Psychologist Elisabeth Kübler-Ross has become widely known for her work On Death and Dying (1969), and especially its model of the stages of grief. When faced with a loss, she claimed, we go through five relatively predictable sequences of response.
- The first is denial—”This can’t be happening.”
- Then anger—”Why is this happening to me?“
- Then bargaining—”If God will change things, I’ll be a better person for the rest of my life.“
- Then depression—”What’s the point? Why bother?”
- And finally, acceptance—”This is what’s happened, and I have to move forward.“
But much of what we know about grief comes from the experience of single ruptures: a divorce, a diagnosis of terminal condition, a death of a pet or a partner. Losing a career could be as simple as that, of course—you don’t pass the bar exam, your manufacturing job moves to Indonesia. It’s just over with. But the special torment of losing a career in higher education is that no one ever tells you that you’re done. They keep hiring you one course at a time, keep hinting that success is just around the corner, keep telling you that the next application is sure to strike gold. And so we relive the hope and the grief over and over and over again, every semester a new cycle of possibilities raised and crushed. No one ever gives us the terminal diagnosis, because we’re just more useful if we’re hopeful.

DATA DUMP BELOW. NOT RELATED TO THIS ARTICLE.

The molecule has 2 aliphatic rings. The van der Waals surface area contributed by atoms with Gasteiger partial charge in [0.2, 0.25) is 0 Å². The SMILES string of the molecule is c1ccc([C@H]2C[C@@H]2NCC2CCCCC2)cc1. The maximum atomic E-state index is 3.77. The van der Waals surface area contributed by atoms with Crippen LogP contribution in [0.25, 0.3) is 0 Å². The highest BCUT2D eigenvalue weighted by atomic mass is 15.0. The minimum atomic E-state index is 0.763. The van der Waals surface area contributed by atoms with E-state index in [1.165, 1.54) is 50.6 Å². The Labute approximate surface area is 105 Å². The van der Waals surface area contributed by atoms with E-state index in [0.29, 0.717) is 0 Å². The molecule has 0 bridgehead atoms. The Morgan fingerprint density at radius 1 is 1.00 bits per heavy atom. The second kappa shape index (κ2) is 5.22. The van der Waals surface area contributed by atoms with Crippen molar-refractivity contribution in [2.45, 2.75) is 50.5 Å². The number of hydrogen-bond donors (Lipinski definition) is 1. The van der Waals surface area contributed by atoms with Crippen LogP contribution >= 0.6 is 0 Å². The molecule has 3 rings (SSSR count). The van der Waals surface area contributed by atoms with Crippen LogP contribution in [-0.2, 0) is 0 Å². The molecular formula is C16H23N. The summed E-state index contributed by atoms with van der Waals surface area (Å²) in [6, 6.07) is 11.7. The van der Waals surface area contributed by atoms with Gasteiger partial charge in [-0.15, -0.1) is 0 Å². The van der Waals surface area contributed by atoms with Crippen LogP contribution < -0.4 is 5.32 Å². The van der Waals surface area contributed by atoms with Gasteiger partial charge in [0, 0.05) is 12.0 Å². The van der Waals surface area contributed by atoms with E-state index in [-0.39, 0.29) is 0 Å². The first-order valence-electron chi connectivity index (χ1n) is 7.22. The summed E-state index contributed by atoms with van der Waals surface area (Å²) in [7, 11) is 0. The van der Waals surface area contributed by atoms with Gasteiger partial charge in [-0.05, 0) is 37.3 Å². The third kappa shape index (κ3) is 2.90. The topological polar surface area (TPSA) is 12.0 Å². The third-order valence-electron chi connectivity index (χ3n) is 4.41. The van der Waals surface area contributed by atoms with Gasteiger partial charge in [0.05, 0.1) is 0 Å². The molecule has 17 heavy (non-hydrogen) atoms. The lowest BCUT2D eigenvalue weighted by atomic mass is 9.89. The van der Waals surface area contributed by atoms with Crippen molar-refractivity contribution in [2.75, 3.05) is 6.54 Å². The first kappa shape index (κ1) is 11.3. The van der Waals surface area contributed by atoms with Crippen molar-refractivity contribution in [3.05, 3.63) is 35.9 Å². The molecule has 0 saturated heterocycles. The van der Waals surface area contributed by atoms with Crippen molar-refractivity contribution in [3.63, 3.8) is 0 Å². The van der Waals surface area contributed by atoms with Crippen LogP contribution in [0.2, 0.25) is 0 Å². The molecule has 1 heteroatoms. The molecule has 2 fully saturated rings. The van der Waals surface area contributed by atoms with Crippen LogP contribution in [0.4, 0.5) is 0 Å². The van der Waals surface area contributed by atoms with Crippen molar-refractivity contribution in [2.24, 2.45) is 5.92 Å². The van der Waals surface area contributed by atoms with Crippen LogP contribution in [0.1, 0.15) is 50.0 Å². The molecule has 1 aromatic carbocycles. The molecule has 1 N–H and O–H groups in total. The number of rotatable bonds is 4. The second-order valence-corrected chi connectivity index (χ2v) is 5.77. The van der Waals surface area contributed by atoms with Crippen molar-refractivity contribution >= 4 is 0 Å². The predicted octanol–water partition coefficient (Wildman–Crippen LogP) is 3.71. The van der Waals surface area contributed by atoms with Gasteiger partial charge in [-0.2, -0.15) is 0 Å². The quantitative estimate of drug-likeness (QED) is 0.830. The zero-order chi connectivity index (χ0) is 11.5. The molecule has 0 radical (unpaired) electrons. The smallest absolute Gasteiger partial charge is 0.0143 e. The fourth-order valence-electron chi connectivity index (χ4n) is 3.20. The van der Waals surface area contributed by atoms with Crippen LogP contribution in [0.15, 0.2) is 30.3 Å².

Because of the constant cycling, the stages of grief aren’t sequential at all, they get mashed together into a perpetual, kaleidoscopic bewilderment in which we can go from anger to denial to depression to hope to bargaining within the space of minutes. It’s emotionally exhausting, for us and for everyone we live with.
In my prior book The PhDictionary, I offered the following advice under the glossary entry for Adjunct Faculty:
If you are a doctorate-holding adjunct instructor for more than two years, you must seriously think about a career change. There are ways of making a living that will use some of your intellectual skills and give you livable pay and benefits. Don’t be the guy who refuses to leave the casino, thinking that the next hand will be the big turnaround. You gambled, you had a good time but you lost. Go home. Now.
I didn’t realize at the time, though, the emotional importance of that statement. I thought of it as merely an economic reality, but its greater value is in the release of one’s soul from endless torment. Go ahead and declare that dream dead, so that you can grieve properly and then move on. It may feel like you’ll never recover; but if you don’t let it go, you’ll never have the chance to recover.